The Spanish Colonial System (eBook)
by Wilhelm Roscher (Author)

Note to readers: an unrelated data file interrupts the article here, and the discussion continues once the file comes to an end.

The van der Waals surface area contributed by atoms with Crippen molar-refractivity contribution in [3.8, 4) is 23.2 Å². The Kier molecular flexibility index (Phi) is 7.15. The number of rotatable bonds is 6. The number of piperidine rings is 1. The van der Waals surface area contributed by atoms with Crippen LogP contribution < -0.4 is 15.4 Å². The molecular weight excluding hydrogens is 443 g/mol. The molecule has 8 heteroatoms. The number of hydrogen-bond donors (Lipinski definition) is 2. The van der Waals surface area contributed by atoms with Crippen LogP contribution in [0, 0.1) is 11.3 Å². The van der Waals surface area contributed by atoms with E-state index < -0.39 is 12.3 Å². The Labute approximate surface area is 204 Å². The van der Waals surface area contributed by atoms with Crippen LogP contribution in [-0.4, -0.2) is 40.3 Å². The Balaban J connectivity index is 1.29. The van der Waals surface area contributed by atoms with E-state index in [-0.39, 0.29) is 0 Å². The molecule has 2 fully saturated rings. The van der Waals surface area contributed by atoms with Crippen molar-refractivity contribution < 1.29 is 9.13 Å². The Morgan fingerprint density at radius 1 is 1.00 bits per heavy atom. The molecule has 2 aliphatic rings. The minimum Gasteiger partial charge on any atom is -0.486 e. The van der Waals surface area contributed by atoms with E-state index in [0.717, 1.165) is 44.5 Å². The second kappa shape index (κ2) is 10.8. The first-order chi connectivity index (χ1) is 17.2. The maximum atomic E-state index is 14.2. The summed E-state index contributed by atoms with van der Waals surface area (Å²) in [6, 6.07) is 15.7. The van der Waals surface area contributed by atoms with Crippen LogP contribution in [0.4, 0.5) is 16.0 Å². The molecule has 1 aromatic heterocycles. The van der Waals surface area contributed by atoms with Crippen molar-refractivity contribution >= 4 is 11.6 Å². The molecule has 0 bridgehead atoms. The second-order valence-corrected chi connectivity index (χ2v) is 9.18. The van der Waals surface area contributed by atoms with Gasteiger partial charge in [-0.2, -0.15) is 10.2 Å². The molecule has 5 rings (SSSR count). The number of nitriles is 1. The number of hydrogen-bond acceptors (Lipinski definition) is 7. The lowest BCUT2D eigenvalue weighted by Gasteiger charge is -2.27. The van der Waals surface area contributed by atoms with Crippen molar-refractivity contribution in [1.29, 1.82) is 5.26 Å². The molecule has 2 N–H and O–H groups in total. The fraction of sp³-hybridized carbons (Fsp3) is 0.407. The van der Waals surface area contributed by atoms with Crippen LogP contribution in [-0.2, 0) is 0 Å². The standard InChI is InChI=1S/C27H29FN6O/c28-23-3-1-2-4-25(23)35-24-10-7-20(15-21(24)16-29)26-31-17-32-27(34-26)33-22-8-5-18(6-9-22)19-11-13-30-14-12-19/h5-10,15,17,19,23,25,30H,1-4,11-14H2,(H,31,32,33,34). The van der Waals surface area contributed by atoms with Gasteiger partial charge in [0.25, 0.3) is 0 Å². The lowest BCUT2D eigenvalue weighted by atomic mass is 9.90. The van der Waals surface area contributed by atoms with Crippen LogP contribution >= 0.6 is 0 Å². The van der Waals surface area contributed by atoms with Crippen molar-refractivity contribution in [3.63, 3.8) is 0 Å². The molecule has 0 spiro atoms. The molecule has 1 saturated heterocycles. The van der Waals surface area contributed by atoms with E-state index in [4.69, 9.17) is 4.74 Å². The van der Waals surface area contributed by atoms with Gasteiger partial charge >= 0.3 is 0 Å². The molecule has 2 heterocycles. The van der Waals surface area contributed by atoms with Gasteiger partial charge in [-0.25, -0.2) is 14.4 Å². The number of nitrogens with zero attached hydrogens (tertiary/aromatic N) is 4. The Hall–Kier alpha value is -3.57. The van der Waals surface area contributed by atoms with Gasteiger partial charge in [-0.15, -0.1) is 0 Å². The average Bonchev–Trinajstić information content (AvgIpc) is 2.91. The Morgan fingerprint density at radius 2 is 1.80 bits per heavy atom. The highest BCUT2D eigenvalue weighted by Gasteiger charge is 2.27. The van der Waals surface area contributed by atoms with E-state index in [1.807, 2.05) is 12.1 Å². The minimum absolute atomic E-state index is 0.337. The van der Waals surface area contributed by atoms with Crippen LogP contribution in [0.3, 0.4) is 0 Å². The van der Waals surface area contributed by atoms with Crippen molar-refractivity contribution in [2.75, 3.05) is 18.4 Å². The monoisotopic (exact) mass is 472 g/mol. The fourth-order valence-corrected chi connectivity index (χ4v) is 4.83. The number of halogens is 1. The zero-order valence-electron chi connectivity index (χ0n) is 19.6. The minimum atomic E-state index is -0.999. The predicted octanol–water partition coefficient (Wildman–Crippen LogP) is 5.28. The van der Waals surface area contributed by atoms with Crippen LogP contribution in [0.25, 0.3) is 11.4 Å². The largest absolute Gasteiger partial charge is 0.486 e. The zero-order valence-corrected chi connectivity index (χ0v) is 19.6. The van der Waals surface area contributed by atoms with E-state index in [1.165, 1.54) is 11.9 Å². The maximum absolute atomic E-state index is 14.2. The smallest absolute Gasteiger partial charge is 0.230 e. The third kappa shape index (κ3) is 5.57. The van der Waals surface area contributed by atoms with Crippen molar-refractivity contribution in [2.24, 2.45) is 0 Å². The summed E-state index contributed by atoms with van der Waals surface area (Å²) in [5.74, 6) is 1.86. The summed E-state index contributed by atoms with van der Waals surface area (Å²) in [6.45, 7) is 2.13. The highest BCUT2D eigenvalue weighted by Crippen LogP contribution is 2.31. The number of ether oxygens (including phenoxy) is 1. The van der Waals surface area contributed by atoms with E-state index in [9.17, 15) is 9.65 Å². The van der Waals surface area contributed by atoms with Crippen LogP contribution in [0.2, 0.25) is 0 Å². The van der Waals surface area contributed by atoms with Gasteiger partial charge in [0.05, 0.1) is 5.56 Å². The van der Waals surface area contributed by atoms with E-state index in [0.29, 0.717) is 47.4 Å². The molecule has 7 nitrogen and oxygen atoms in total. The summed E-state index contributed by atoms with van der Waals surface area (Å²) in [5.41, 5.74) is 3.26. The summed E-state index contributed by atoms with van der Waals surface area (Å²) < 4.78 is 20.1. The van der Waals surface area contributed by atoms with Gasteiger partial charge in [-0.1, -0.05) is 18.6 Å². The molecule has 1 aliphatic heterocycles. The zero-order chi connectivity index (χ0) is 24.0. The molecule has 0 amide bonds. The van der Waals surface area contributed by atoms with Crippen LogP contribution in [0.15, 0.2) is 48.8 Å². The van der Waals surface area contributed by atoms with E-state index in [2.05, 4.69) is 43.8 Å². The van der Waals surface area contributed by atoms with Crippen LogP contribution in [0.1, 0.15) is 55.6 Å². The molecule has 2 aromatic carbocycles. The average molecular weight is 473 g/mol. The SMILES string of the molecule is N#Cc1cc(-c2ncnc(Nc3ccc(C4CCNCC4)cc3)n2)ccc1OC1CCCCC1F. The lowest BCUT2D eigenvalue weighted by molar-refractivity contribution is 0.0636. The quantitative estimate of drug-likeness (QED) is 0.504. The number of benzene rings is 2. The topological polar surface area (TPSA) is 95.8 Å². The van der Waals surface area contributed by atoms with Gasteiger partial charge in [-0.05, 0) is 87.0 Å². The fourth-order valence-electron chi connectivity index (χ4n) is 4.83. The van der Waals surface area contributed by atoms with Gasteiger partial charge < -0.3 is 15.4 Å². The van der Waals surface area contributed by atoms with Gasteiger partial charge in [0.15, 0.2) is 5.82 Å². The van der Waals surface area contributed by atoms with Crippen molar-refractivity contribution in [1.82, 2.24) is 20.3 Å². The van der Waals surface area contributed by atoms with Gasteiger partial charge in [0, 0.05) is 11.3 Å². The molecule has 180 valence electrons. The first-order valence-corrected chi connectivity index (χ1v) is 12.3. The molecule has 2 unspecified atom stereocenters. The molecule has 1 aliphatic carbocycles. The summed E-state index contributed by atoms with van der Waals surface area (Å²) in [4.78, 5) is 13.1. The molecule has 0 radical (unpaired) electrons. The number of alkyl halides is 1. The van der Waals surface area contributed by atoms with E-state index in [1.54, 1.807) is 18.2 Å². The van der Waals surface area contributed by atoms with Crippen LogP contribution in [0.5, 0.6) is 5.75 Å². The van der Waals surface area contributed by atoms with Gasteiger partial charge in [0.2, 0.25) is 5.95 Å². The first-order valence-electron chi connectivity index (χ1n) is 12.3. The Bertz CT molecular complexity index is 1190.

The sixteenth century saw the accomplishment of two great historical events of world-wide importance: the exploration of the globe, and the reformation of the church. The latter task, belonging particularly to the spiritual realm, devolved chieﬂy on the Germanic peoples; the former, of a more material nature, on the Romance nations. Italy's Share in Spain's Achievements — During this entire century Spain was, undoubtedly, the foremost power of Europe; yet in all of her splendid achievements she had to rely upon Italy. For example, in the sphere of religion, the foundation of the Order of Jesuits and the Council of Trent took their origin from Spain and Italy, equally; upon the whole it would be difficult to say whether the restoration of the Catholic Church at that time that violent recoil of the Reformation — is owing more to the Spaniards or to the Italians. How often the Spanish armies, in that age the leading troops of the world, were led by Italian generals! Recall only Spinola and Alexander of Parma, not to mention Pescara. 1 And do not Spanish literature and art, which 4 from the time of Philip II to that of Louis XIV unquestionably led those of all Europe, constitute in many respects a beautiful Silver age of the art and literature of Italyfi Similarly the discovery of the New World was effected not less by Italians (columbus, Amerigo, Cabot) than by Spaniards. The f as a rule, made the beginning on the sea; the latter, the conquest.